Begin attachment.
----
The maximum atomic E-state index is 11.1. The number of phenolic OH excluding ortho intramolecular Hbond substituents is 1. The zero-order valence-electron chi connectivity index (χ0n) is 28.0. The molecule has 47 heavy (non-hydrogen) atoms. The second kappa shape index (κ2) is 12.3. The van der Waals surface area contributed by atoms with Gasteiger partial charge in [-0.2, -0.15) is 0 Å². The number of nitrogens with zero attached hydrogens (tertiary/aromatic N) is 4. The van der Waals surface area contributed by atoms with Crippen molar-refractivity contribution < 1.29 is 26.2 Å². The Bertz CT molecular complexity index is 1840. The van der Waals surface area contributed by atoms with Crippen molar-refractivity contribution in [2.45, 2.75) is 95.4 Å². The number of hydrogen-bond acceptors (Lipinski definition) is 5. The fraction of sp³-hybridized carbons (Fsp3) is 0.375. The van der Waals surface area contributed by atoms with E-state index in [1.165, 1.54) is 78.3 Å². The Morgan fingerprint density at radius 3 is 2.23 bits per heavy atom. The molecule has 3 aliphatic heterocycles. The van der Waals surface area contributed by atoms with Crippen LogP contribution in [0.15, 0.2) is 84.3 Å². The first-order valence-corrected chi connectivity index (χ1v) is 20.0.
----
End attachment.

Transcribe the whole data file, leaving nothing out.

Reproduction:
The maximum atomic E-state index is 11.1. The number of phenolic OH excluding ortho intramolecular Hbond substituents is 1. The zero-order valence-electron chi connectivity index (χ0n) is 28.0. The molecule has 47 heavy (non-hydrogen) atoms. The second kappa shape index (κ2) is 12.3. The van der Waals surface area contributed by atoms with Gasteiger partial charge in [-0.2, -0.15) is 0 Å². The number of nitrogens with zero attached hydrogens (tertiary/aromatic N) is 4. The van der Waals surface area contributed by atoms with Crippen molar-refractivity contribution < 1.29 is 26.2 Å². The Bertz CT molecular complexity index is 1840. The van der Waals surface area contributed by atoms with Crippen molar-refractivity contribution in [2.45, 2.75) is 95.4 Å². The number of hydrogen-bond acceptors (Lipinski definition) is 5. The fraction of sp³-hybridized carbons (Fsp3) is 0.375. The van der Waals surface area contributed by atoms with E-state index in [1.165, 1.54) is 78.3 Å². The Morgan fingerprint density at radius 3 is 2.23 bits per heavy atom. The molecule has 3 aliphatic heterocycles. The van der Waals surface area contributed by atoms with Crippen LogP contribution in [0.15, 0.2) is 84.3 Å². The first-order valence-corrected chi connectivity index (χ1v) is 20.0.